How Robots are Reshaping the Mining Industry

How Robots are Reshaping the Mining Industry

From the extraction and transportation of materials to the control and monitoring of sites, robots are reimagining mining—and proving to be an excellent investment.

FREMONT, CA: Mining can be a filthy, hazardous, and complex industry. Humans face significant demands when extracting raw materials from the earth—lives are put at risk daily. However, times are changing.

On-site intelligent machines have arrived. They enhance human capabilities above and below ground and take on the most dangerous tasks, which operators can now control remotely—and the impact is significant.

The following video shows several robots in action and how they are transforming the face of mining today.

Autonomous haulage trucks

Autonomous Haulage System (AHS) is equipped with high-precision GPS, radar, and laser sensors. They can autonomously navigate haul roads, people, and other vehicles—with the assistance of a control room operator. They can also notify staff and perform diagnostics if something goes wrong.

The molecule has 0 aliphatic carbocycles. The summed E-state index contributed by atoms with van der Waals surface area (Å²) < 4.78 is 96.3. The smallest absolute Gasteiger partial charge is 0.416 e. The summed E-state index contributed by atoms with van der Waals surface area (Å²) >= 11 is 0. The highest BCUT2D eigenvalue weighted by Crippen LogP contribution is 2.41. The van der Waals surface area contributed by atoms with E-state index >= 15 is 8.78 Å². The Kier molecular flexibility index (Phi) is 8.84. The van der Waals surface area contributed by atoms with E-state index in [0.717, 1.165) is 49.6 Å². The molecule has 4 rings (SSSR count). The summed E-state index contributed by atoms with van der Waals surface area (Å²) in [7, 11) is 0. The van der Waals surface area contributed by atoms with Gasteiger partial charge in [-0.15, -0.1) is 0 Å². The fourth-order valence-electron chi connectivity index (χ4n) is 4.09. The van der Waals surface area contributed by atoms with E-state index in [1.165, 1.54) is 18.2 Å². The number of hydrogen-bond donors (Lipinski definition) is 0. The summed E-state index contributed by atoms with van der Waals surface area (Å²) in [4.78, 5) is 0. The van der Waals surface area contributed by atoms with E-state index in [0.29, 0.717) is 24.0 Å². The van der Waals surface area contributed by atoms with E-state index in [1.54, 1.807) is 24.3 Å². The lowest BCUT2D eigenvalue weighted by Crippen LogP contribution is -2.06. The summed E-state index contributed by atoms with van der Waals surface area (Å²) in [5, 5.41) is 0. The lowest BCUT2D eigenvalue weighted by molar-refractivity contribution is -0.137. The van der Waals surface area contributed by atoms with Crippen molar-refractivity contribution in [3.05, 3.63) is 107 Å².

These autonomous trucks have several significant advantages:

In comparison to human operators, they do not require lunch breaks or shift changes, which increases efficiency. Additionally, because they are predictable, wear and tear is minimised, as is downtime. Additionally, numerous injuries and accidents are avoided when fewer humans work on hazardous sites.

Unmanned aerial vehicles

Mines worldwide are utilising unmanned aerial vehicles (UAVs), or drones, to collect data about their sites. UAVs are used to verify clearance before explosions, monitor traffic, road conditions, and hazards, and provide real-time aerial footage and three-dimensional maps.

Driverless locomotives

For decades, mines have relied on locomotive power to transport material in and out of their operations. While semi-autonomous trains have been operating for several years, this new generation of driverless locomotives is equipped with sophisticated onboard computer systems connected to 4G networks. This enables them to work independently of other trains, track signals, schedule with other trains, and automatically unload and upload freight. Additionally, these driverless locomotives improve mine rail safety through various detection systems that act predictably at crossings, adhere to speed limits, and issue obstacle alerts.

Robotic rock-drilling rigs

The drills can move and dig autonomously, monitored from a remote off-site location, using GPS, obstacle detection, and advanced auto drilling. Additionally, they can provide feedback on ground conditions.

Robots will not only work alongside humans in the mines of the future; they will run them, delivering the raw materials we require in ever-difficult conditions and ways far beyond human capabilities.

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